A popular Saudi talk show host told private businesses this week it was their national duty to lay off foreign rather than local employees, warning that the dominance of Saudi Arabia’s workforce by expatriates was a “real danger”.
Khaled al-Oqaily’s comments on his daily TV show encapsulated the dilemma faced by 35 million foreigners who form the Gulf’s economic backbone: as firms shed jobs because of the coronavirus pandemic and oil price crash, and governments move to protect citizens’ jobs and wages, should they stay or go?
The expatriate exodus is expected to be larger than after the 2008-2009 financial crisis and the 2014-2015 plunge in prices for oil, the region’s main export, the International Labour Organisation (ILO) said, without giving figures.
In Oman alone, the number of expatriates dropped by over 340,000 in 2010 following the 2008-2009 crisis, according to official data. That year, Oman’s economic growth slowed by 1.3 percentage points, World Bank data showed.
This time around, many foreign workers remain stranded without a safety net as Gulf states try to organise ways of getting them home.
Hundreds of thousands of migrants, mostly Asians, have registered for repatriation, according to figures from embassies and authorities in the region, which has seen Covid-19 spread among low-income foreign workers in overcrowded living quarters.
Pakistan and India have started evacuating citizens from the Gulf.
Egypt has begun repatriation flights from Kuwait, where security forces quelled a riot by Egyptians at a shelter housing residency violators this week.
In the United Arab Emirates, Kuwait and Qatar the numbers leaving “could be very significant”, said Ryszard Cholewinski, ILO’s senior migration specialist for Arab states.
Farman, one of 60,000 Pakistanis registered to leave the UAE, lost his job as a school bus driver two months ago after education centres closed under virus containment measures.
“I want to go home because what’s the point of staying without work?” he said, standing in a dimly lit street in front of communal housing in Dubai’s Al Quoz industrial area.
And it is not only blue-collar workers who are caught up in the coronavirus squeeze. Many qualified professionals have not been spared.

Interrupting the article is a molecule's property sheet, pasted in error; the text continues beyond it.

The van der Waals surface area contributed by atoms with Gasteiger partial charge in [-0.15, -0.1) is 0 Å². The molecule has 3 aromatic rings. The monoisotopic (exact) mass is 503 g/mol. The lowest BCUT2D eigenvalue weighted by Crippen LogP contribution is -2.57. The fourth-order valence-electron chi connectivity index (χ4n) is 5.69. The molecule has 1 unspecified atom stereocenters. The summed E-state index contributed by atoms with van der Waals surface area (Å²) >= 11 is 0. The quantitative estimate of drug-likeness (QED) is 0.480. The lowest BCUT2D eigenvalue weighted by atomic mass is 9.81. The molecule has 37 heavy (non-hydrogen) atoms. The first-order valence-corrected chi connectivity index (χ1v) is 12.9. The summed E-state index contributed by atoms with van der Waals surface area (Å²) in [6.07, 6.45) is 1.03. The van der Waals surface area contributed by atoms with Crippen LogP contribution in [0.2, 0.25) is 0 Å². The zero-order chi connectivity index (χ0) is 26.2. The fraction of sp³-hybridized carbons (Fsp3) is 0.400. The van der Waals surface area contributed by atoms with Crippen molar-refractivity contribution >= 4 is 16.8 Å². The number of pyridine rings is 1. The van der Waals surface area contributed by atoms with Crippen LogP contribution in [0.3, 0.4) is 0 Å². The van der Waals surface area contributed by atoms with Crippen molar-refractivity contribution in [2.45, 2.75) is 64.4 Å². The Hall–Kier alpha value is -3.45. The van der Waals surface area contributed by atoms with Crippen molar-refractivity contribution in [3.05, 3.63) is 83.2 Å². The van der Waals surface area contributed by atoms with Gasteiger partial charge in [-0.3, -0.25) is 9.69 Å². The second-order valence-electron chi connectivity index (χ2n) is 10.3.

“You go online, you apply for thousands of jobs, but they’re all expired,” said Egyptian-American architect Nada Karim, who was due to start a new job in Dubai when the firm froze hiring.
“I can resist here for two or three months without a salary, then I’ll have to leave," she added.
Samer, a Lebanese-Canadian working at an advertising agency in Saudi Arabia, has been put on six-month unpaid leave and is considering moving to Canada if things do not improve.
“It is very confusing and worrying when you suddenly cannot plan for your future,” he said.
The Middle East is headed for an economic downturn this year that dwarfs 2008 and 2014/2015 as countries are hit by the double blow from coronavirus closures and record low oil prices, the International Monetary Fund said.
“Fewer expats will crimp demand for everything from pizzas to villas, and the danger is that this leads to a cascading deflationary impact with secondary job losses,” said Tarek Fadlallah of Nomura Asset Management Middle East.
Official unemployment data is not available, but several Gulf airlines and ride-sharing firm Careem have said they are laying off hundreds of workers.
Dubai, a business and tourism hub, was hoping for an economic boost from hosting the Expo world fair this year but the event was postponed until October 2021 due to the pandemic.
Last week, Expo 2020 Dubai made redundant 179 employees, according to an internal document seen by Reuters. Expo declined to comment.
“Expatriates are not just a cog in the machine — they play an integral part in the domestic recycling of capital that helps sustain Gulf economies,” said Robert Mogielnicki, a resident scholar at the Arab Gulf States Institute in Washington DC.
The flight of expats could reduce government income from fees and value-added tax and slow reform efforts, including reducing state spending on wages and subsidies, analysts have said.
In Kuwait, several parliamentarians warned they would block any draft law allowing private firms to cut wages of nationals, local newspapers reported on Wednesday.
Gulf states will likely speed up programmes to “nationalise” jobs, with Oman last month ordering state firms to replace foreign employees with nationals. But this could make it even more difficult to jump-start economic growth, analysts said.
Some Gulf diversification plans, such as Saudi Arabia’s bid to build entertainment and non-religious tourism industries, hinge “largely on the economic activities surrounding expatriate residents and foreign visitors”, said Mogielnicki.
Presenter Oqaily, in a show aired on state-owned SBC TV, criticised Saudi businesses retaining expatriates as “having no shame and knowing nothing about loyalty to the country.
“We have to stop making the Saudi employee a scapegoat with every crisis,” he said. “Get rid of the foreign labour that replaced the more skilled Saudis.”